The newsLINK Group - Embezzlement and Employee Theft at Your Dealership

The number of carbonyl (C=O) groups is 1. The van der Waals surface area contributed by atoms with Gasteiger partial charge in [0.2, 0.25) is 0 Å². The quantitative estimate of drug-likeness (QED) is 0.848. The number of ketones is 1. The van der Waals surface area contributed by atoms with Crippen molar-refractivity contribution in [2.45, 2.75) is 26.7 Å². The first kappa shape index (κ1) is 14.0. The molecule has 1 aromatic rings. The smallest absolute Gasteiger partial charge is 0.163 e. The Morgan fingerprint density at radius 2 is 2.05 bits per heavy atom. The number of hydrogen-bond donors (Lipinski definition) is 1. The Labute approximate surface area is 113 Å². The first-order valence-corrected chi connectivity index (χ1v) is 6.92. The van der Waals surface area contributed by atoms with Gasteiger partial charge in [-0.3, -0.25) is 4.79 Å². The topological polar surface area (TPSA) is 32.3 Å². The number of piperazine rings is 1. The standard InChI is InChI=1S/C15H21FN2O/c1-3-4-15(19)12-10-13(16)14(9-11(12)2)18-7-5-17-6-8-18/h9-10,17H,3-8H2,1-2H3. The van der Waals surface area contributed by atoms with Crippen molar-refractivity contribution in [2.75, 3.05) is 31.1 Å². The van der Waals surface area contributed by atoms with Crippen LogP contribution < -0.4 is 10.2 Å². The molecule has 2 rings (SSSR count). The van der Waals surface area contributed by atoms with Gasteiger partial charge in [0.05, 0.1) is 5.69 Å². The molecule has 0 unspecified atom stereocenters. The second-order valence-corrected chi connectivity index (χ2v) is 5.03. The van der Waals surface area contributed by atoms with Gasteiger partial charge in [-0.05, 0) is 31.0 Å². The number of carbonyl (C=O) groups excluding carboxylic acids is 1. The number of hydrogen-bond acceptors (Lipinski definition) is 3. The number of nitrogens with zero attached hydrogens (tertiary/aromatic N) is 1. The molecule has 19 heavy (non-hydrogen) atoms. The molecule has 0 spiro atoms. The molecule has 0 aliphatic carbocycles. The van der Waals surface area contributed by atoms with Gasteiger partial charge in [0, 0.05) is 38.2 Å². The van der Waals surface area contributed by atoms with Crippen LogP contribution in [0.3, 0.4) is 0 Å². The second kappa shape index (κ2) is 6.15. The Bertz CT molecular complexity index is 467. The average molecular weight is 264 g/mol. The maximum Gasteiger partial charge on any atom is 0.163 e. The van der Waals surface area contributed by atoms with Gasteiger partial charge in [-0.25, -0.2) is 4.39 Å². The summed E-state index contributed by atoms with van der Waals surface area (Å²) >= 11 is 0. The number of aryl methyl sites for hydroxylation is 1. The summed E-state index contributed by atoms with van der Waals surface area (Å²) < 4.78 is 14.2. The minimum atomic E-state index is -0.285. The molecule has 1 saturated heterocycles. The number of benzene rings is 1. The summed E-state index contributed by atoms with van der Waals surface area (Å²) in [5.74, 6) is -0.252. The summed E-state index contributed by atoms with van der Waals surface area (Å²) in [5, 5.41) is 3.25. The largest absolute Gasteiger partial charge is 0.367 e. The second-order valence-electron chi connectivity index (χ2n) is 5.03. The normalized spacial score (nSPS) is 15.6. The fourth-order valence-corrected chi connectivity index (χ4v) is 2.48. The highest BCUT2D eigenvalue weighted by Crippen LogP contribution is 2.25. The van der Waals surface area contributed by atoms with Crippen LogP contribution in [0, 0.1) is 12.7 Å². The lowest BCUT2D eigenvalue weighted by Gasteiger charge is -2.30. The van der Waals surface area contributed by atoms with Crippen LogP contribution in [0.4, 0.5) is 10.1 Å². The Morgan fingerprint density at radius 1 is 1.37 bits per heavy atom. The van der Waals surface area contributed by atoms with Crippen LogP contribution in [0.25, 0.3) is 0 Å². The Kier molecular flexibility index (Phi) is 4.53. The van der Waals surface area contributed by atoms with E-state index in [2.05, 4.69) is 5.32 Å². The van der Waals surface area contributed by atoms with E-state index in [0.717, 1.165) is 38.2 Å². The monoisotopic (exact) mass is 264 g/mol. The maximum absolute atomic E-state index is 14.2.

Editorial Library Category: Automobile Topics: Dealership Finance, HR Title: Embezzlement and Employee Theft at Your Dealership Author: newsLINK Staff Synopsis: Embezzlement is a bigger problem for U.S. businesses than you might realize, and it can go on at a dealership, undetected, for a long time. Most companies that are victimized are small or medium sized, and they are usually privately held. Car dealerships are particularly vulnerable because the inventory is expensive, and it tends to move fast. Editorial: Embezzlement and Employee Theft at Your Dealership 4064 South Highland Drive, Millcreek, Utah 84124 │ thenewslinkgroup.com │ (v) 801.676.9722 │ (tf) 855.747.4003 │ (f) 801.742.5803 Editorial Library | © The newsLINK Group LLC 1 The Scope of the Problem Embezzlement is a bigger problem for U.S. businesses than you might realize, and it can go on at a dealership, undetected, for a long time. Most companies that are victimized are small or medium sized, and they are usually privately held. Car dealerships are particularly vulnerable because the inventory is expensive, and it tends to move fast. If an organization has financial abuse, fraud, and waste, then embezzlement —a crime that is usually committed because of plain greed and the desire to live large — is usually going on as well. According to Christopher T. Marquet, the author of a 2011 report on embezzlement, 2010 was a bad year because there was a 17 percent increase in embezzlement crime when compared to the year before. Marquet International, Ltd. is a business located in Boston, Massachusetts that was founded at the beginning of 2006 and specializes in investigations. The company publishes an annual embezzlement report that focuses on new cases where approximately $100,000 or more has been embezzled. The results of the study were published in January 2011 and reported o n www.cashflowaccounting.com . The study analyzed 485 specific cases and offered the following conclusions: The average loss was almost $1 million. Most of the embezzlers took the money by either forging checks or writing unauthorized checks. People whose jobs included finance and accounting responsibilities were the most likely to embezzle funds; they accounted for two-thirds of the cases. Women were more likely to embezzle than men. Again, they were the instigator in two-thirds of the cases. Most embezzlement schemes went on for 4.5 years before anyone noticed that the money was gone, and shouldn’t have been. Almost 20 percent of the businesses that were victimized were financial ones. Prevention Is the Best Remedy Ruth S. Crane, President of Auditors Inc., has a rule about embezzlement called the 10-10-80 rule: ten percent of the people who work for you will never steal; ten percent will always steal; and 80 percent will only steal under specific circumstances. When you hire someone, have civil and criminal background checks done, and consider doing credit checks, as well, since people who are dealing with financial problems are more likely to commit fraud than someone on a firm financial footing. In addition, make sure prospective employees know you are going to monitor bank and accounting records, then follow through. If an employee is going to have anything to do with money, then have that employee bonded. Why is prevention so important? Look at the legal consequences for embezzlement. Marquet International was able to determine the prison sentences for 166 of the cases they analyzed. Some people had no prison sentence at all. The worst sentence was 30 years, but the average sentence was only 46.4 months. The length of the sentence seemed to have a relationship to the amount of money that had been stolen until the amount reaches about a million. Once the money has been spent, the source has dried up, and a sentence has been served, it becomes extremely hard for the person who stole from you to repay the embezzled money. You may get some of the money back, but the chances are good that you won’t get it all, or even all at once. You aren’t going to be able to stop people from embezzling, but you can at least reduce the likelihood of it happening. The best idea is to minimize opportunity. Embezzlement is an opportunistic crime. People are less likely to steal if they think they’ll be caught. Eliminate the opportunity, and you have probably eliminated the crime.

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